The boy told the king and his wise men to dig at the site until they found the pool. True enough, they found a pool. In the pool were two vases which the boy said contained a tent. When the vases were taken out of the pool and separated, a folded tent was found within. Next, the boy explained that there were two serpents in the tent, one red and the other white, and asked the wise men to unfold the tent. Once again, everyone was amazed to find that what the boy said was true. At first, the serpents were asleep, but when they awoke, they began fighting and the white serpent was winning the battle. The red serpent, which seemed to be the weaker of the two, recovered its strength, expelled the white one from the tent and pursued its rival to the pond.
Pictured above Vortigern sits at the edge of a pool whence two dragons emerge, one red and one white, which do battle in his presence Detail from Lambeth Palace Library MS 6 folio 43v illustrating an episode in Historia Regum Britanniae (c. 1136). ( Public Domain )
After the serpents had disappeared beneath the water, the boy explained the meaning of this mysterious incident. He told Voltigern and his wise men that the pool symbolized the world, the tent stood for Britain, and the serpents denoted dragons. The red serpent represented the king’s people, whereas the white one symbolized the invading Saxons . The boy foretold that although the Saxons have occupied much of Britain, they would be driven off the island and chased back to their homeland. The boy added that the king and his men had to leave as he was not allowed to build a city on that site. Fate had assigned the place to the boy instead. Voltigern asked the boy for his name, which was Ambrose, and gave him the site, as well as the western provinces of Britain. In the story recounted by Geoffrey of Monmouth in his 12th century History of the Kings of Britain , Ambrose is replaced by the renowned wizard Merlin.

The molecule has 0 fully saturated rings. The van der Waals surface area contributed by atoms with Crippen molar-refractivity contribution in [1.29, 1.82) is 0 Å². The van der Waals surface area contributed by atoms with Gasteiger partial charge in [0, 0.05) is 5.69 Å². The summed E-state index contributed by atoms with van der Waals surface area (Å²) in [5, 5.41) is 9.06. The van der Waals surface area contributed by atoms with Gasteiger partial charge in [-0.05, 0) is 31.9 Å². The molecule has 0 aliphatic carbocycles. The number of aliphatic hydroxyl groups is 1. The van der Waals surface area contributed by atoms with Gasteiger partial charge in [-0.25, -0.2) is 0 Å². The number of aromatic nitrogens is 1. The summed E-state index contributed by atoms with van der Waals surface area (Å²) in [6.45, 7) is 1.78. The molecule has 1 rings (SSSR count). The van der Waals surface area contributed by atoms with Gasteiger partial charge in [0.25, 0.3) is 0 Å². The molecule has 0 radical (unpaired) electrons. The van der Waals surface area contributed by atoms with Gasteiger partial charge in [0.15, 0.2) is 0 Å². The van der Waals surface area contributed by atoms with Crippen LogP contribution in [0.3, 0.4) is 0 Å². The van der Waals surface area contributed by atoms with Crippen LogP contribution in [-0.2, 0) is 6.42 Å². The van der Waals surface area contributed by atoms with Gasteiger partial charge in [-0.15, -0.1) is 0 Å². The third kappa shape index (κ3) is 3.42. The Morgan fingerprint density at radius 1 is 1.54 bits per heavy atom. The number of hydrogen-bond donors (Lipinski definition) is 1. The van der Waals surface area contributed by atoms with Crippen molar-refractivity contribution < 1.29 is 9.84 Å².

The Earliest Literature in Britain, the Mabinogion
Another story, featuring the Welsh Dragon, is found in Lludd and Llefelys , a Medieval Welsh tale written during the 12th or 13th century (though it may have been passed along orally long before that). This tale was included the History of the Kings of Britain and also appears in Lady Charlotte Guest’s Mabinogion, a 19th century collection of old Welsh tales. Lludd and Llefelys were brothers and when Lludd inherited Britain from his father, Llefelys married a French princess and became the King of France. The beginning of Lludd’s rule was peaceful and prosperous. After some time, however, the kingdom was menaced by three plagues.
Lludd confronting the magician who stole his supplies (Arthur Rackham’s, The Allies’ Fairy Book, 1916)
The first was the arrival of a race of being called the Coranians. These beings were said to have such acute hearing that they could hear every spoken word carried on the wind. The Britons were unable to get rid of them since the Coranians were able to hear all their plans. The second calamity to strike the land was a terrible shriek that happened every evening before May Day , which caused great fear in the hearts of all who heard it. The final disaster was the disappearance of provisions from the king’s courts. Lludd had no idea how the three problems might be solved, and after seeking the counsel of his nobles, left for France to seek the aid of his brother.
Interpretation of a Coranian, the mythical creature which could hear all words carried on the wind ( chainat / Adobe Stock)